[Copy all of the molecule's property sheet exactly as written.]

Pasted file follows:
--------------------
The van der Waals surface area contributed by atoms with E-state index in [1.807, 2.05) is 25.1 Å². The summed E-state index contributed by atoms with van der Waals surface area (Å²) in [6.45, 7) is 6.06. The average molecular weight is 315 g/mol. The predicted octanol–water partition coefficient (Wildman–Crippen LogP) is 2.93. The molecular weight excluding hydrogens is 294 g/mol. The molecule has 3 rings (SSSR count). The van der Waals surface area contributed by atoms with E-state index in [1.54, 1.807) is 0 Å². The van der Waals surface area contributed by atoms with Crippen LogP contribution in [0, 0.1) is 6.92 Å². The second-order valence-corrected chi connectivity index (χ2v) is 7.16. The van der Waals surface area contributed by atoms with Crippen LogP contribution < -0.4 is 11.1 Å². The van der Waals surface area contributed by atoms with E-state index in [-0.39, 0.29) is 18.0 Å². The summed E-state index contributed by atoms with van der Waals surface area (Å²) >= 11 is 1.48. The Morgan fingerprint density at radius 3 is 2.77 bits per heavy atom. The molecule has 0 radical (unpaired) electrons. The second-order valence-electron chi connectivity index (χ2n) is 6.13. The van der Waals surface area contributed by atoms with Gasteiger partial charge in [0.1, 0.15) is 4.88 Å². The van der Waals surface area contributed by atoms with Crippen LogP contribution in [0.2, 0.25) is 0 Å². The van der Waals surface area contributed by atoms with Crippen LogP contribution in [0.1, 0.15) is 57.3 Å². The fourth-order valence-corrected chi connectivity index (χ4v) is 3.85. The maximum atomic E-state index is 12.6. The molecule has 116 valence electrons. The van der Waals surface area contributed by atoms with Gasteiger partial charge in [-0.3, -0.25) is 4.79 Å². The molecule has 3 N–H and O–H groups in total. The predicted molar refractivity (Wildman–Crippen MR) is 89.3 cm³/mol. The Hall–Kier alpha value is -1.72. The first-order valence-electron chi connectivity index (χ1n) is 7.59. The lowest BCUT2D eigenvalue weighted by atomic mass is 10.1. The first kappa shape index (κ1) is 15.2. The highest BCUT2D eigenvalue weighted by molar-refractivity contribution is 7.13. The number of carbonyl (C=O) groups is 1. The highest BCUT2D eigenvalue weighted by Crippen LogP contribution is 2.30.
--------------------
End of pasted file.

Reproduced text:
The van der Waals surface area contributed by atoms with E-state index in [1.807, 2.05) is 25.1 Å². The summed E-state index contributed by atoms with van der Waals surface area (Å²) in [6.45, 7) is 6.06. The average molecular weight is 315 g/mol. The predicted octanol–water partition coefficient (Wildman–Crippen LogP) is 2.93. The molecular weight excluding hydrogens is 294 g/mol. The molecule has 3 rings (SSSR count). The van der Waals surface area contributed by atoms with E-state index in [1.54, 1.807) is 0 Å². The van der Waals surface area contributed by atoms with Crippen LogP contribution in [0, 0.1) is 6.92 Å². The second-order valence-corrected chi connectivity index (χ2v) is 7.16. The van der Waals surface area contributed by atoms with Crippen LogP contribution < -0.4 is 11.1 Å². The van der Waals surface area contributed by atoms with E-state index in [-0.39, 0.29) is 18.0 Å². The summed E-state index contributed by atoms with van der Waals surface area (Å²) >= 11 is 1.48. The Morgan fingerprint density at radius 3 is 2.77 bits per heavy atom. The molecule has 0 radical (unpaired) electrons. The second-order valence-electron chi connectivity index (χ2n) is 6.13. The van der Waals surface area contributed by atoms with Gasteiger partial charge in [0.1, 0.15) is 4.88 Å². The van der Waals surface area contributed by atoms with Crippen LogP contribution in [0.2, 0.25) is 0 Å². The van der Waals surface area contributed by atoms with Crippen LogP contribution in [0.1, 0.15) is 57.3 Å². The fourth-order valence-corrected chi connectivity index (χ4v) is 3.85. The maximum atomic E-state index is 12.6. The molecule has 116 valence electrons. The van der Waals surface area contributed by atoms with Gasteiger partial charge in [-0.3, -0.25) is 4.79 Å². The molecule has 3 N–H and O–H groups in total. The predicted molar refractivity (Wildman–Crippen MR) is 89.3 cm³/mol. The Hall–Kier alpha value is -1.72. The first-order valence-electron chi connectivity index (χ1n) is 7.59. The lowest BCUT2D eigenvalue weighted by atomic mass is 10.1. The first kappa shape index (κ1) is 15.2. The highest BCUT2D eigenvalue weighted by molar-refractivity contribution is 7.13. The number of carbonyl (C=O) groups is 1. The highest BCUT2D eigenvalue weighted by Crippen LogP contribution is 2.30.